Friday, January 02, 2009


Happy New Year. 
This is the 560th Crime Scraps post!

Back in the early days when Crime Scraps was  a young baby blog [born in September 2006] I explained how I had arrived at the URL and name Crime Scraps.

I was born in London although after a few weeks I spent the next 18 months of my life in North Wales. This was mainly due to the efforts of Robert Lusser of the Fiesler Company and the product he designed, the Vergeltungswaffe 1

But I spent the next 13 years or so living in Camberwell. Our garden backed on to the 'Scrap' metal yard owned by the notorious Charlie and Eddie Richardson. The Richardsons with their enforcer Mad Frankie Fraser [known as the dentist for reasons I leave to your imagination] were more notorious in South London than the now better known Krays especially after the Torture Gang Trial in 1967.
The Richardsons speciality was 'long firms' [long term fraud] and I remember that everyone in  Camberwell seemed to know what they were doing. My father explained the technicalities to me when I was about 12 and I could not believe that people fell for this very simple financial swindle. 
It was a local joke that after Charlie's associates set up a 'long firm' and paid cash for a few orders, the suppliers [victims] virtually begged them to open a credit account. For several months the accounts were paid promptly, surely a warning sign, until a very much larger order or  multiple orders were placed and then of course 'the firm' disappeared with the goods.

I have been reading The Suspicions of Mr Whicher, a superb book, that has sold 95,000 copies and won the £30,000 Samuel Johnson Prize. Jack Whicher was one of eight policemen chosen in 1842 to be detectives in the first Scotland Yard squad, and in 1860 was already a celebrity. 
The book is a brilliant analysis of a real life Victorian murder case at Road Hill House in 1860. A child murder case that inspired sensational interest from the newspapers of the time. 
Whicher's investigation into the identity of the killer caused uproar and he is said to have inspired a generation of writers such as Wilkie Collins, Charles Dickens and Arthur Conan Doyle.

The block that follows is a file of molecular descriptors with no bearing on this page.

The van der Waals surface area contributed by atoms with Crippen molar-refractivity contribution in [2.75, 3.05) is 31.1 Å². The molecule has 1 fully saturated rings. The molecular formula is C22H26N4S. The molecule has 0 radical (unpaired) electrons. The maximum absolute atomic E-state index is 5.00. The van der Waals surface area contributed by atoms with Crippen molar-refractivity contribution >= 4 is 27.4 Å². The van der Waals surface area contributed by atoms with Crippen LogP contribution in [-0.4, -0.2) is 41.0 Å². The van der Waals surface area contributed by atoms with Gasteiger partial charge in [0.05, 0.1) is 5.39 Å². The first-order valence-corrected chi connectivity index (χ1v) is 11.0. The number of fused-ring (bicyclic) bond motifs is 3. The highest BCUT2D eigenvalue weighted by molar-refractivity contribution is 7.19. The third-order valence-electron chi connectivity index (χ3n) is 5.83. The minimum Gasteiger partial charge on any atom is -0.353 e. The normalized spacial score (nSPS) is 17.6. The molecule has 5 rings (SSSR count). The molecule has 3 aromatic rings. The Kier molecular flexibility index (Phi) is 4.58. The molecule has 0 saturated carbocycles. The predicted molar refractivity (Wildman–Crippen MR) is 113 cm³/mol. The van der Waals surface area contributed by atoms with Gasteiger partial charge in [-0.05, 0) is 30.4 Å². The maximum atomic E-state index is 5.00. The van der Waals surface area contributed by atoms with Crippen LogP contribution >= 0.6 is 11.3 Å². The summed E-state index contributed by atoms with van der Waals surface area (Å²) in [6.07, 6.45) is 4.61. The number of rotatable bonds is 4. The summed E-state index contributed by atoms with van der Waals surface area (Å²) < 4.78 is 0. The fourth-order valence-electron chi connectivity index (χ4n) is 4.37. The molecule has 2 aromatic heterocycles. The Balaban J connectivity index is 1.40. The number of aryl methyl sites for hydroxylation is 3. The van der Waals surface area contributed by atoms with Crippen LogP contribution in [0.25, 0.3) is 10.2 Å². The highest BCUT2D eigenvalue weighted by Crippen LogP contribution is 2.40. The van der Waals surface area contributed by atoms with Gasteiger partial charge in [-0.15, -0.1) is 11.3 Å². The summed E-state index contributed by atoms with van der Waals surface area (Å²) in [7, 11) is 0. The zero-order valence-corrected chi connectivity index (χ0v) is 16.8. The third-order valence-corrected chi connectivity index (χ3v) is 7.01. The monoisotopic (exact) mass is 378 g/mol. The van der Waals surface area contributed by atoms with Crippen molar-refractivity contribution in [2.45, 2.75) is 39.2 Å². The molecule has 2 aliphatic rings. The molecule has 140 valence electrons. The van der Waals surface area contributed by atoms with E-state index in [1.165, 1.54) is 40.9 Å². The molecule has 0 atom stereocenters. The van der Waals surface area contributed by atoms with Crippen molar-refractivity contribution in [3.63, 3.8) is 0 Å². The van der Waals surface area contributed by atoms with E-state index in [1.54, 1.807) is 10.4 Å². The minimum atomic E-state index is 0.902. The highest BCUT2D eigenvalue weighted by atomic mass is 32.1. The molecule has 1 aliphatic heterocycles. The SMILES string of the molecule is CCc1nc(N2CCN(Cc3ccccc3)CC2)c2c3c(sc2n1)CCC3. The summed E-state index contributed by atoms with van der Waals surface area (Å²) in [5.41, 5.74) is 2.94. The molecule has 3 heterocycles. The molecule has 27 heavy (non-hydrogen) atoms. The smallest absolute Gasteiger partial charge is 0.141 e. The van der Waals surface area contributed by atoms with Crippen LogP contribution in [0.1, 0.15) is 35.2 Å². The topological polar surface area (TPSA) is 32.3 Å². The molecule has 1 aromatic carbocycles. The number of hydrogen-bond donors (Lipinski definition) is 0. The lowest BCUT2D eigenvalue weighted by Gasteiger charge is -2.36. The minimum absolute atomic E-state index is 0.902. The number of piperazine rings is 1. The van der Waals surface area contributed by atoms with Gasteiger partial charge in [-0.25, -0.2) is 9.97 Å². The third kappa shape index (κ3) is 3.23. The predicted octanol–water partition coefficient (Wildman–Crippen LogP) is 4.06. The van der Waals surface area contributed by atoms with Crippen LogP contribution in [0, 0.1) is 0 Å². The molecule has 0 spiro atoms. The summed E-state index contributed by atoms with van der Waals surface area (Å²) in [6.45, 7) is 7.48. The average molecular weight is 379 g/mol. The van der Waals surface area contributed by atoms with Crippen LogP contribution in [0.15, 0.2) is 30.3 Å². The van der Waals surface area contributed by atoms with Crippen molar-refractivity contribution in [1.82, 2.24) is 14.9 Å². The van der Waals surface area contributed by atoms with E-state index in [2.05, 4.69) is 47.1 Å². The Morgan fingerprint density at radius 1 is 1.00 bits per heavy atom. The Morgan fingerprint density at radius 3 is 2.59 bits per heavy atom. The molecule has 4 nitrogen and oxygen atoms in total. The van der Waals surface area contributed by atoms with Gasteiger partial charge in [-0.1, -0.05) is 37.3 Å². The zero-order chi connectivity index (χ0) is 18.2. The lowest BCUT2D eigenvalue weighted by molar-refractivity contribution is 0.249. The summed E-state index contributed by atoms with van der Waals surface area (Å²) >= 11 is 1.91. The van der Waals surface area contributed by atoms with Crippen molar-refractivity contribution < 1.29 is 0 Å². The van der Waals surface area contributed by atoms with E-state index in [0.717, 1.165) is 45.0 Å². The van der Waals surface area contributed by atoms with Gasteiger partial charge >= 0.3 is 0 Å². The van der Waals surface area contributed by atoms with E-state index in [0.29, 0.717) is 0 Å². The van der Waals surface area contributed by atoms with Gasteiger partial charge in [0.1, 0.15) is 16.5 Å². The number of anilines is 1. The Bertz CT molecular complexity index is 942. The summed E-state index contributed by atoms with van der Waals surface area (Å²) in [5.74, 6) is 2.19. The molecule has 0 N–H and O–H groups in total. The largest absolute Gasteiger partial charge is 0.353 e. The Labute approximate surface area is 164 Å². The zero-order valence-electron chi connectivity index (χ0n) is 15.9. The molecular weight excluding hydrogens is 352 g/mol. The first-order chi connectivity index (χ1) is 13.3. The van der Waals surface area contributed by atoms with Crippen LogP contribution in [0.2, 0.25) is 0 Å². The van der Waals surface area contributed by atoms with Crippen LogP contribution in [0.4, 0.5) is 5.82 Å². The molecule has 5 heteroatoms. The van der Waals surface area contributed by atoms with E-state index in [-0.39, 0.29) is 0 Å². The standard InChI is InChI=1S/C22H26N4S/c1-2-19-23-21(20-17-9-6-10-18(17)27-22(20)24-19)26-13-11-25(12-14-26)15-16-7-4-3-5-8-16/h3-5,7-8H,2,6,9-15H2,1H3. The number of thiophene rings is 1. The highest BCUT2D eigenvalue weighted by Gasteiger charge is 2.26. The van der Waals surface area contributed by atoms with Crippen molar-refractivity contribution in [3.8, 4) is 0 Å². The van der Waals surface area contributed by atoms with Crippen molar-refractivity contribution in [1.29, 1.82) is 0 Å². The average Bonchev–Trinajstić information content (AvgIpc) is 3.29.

Kate Summerscale has written a briliant account of  the murder investigation while also giving the reader a wealth of information about Victorian England, the growth of modern media and the early  history of detection and crime fiction.   

But I digress from the main point of my post:

Jonathan 'Jack' Whicher was born in Camberwell on 1 October 1814, and in the mid 1830s was still living in Camberwell, in Providence Row, a small terrace of cottages. The cottages lay on Wyndham Road a wretched neighbourhood- 'as proverbial for its depravity as for its ignorance'....

Wyndham Road was frequented by shifty types-hawkers, costermongers, chimney sweeps- and by outright villains.

I have to admit that 120 years on during the 1940s and 1950s I lived directly opposite Wyndham Road at 186 Camberwell Road. 
Did my early interest in crime fiction relate to some ghostly presence of Mr Whicher, the most celebrated detective of his day, or the villainous atmosphere of Wyndham Road? 
[Image of Jack Whicher from the Telegraph]


Blogger Peter Rozovsky said...

Yep. Between your choice of reading and your choice of career, you're the reincarnation of some dangerous characters.
Detectives Beyond Borders
"Because Murder Is More Fun Away From Home"

1:02 AM  
Blogger Martin Edwards said...

Whatver the answer, it's a great story and a fascinating double connection.

2:06 PM  

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